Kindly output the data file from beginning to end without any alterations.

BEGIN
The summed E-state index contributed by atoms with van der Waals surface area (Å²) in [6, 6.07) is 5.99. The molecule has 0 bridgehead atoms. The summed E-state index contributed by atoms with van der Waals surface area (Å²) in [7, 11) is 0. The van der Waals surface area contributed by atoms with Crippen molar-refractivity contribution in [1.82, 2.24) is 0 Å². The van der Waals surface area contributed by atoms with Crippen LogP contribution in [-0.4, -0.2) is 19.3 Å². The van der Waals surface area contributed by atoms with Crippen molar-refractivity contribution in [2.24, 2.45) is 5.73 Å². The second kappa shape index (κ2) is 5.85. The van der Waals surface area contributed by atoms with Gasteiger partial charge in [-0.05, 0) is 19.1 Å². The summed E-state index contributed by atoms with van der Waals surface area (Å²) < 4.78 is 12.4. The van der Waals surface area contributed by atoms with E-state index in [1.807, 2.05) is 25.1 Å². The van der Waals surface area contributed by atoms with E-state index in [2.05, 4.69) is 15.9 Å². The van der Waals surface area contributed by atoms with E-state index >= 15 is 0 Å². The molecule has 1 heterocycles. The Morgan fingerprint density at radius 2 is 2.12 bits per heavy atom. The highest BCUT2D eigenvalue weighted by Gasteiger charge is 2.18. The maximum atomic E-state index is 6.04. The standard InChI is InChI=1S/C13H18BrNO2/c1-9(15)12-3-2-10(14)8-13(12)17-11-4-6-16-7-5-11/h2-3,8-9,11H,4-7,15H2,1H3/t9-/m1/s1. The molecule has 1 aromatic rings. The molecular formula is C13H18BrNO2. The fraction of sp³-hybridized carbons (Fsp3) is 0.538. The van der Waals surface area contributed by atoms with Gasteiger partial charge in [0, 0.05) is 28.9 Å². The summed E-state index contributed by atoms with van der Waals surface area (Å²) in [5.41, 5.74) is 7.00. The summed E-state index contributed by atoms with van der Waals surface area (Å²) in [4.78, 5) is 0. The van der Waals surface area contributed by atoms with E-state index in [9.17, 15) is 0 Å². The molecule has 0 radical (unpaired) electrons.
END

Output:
The summed E-state index contributed by atoms with van der Waals surface area (Å²) in [6, 6.07) is 5.99. The molecule has 0 bridgehead atoms. The summed E-state index contributed by atoms with van der Waals surface area (Å²) in [7, 11) is 0. The van der Waals surface area contributed by atoms with Crippen molar-refractivity contribution in [1.82, 2.24) is 0 Å². The van der Waals surface area contributed by atoms with Crippen LogP contribution in [-0.4, -0.2) is 19.3 Å². The van der Waals surface area contributed by atoms with Crippen molar-refractivity contribution in [2.24, 2.45) is 5.73 Å². The second kappa shape index (κ2) is 5.85. The van der Waals surface area contributed by atoms with Gasteiger partial charge in [-0.05, 0) is 19.1 Å². The summed E-state index contributed by atoms with van der Waals surface area (Å²) < 4.78 is 12.4. The van der Waals surface area contributed by atoms with E-state index in [1.807, 2.05) is 25.1 Å². The van der Waals surface area contributed by atoms with E-state index in [2.05, 4.69) is 15.9 Å². The van der Waals surface area contributed by atoms with E-state index >= 15 is 0 Å². The molecule has 1 heterocycles. The Morgan fingerprint density at radius 2 is 2.12 bits per heavy atom. The highest BCUT2D eigenvalue weighted by Gasteiger charge is 2.18. The maximum atomic E-state index is 6.04. The standard InChI is InChI=1S/C13H18BrNO2/c1-9(15)12-3-2-10(14)8-13(12)17-11-4-6-16-7-5-11/h2-3,8-9,11H,4-7,15H2,1H3/t9-/m1/s1. The molecule has 1 aromatic rings. The molecular formula is C13H18BrNO2. The fraction of sp³-hybridized carbons (Fsp3) is 0.538. The van der Waals surface area contributed by atoms with Gasteiger partial charge in [0, 0.05) is 28.9 Å². The summed E-state index contributed by atoms with van der Waals surface area (Å²) in [5.41, 5.74) is 7.00. The summed E-state index contributed by atoms with van der Waals surface area (Å²) in [4.78, 5) is 0. The van der Waals surface area contributed by atoms with E-state index in [9.17, 15) is 0 Å². The molecule has 0 radical (unpaired) electrons.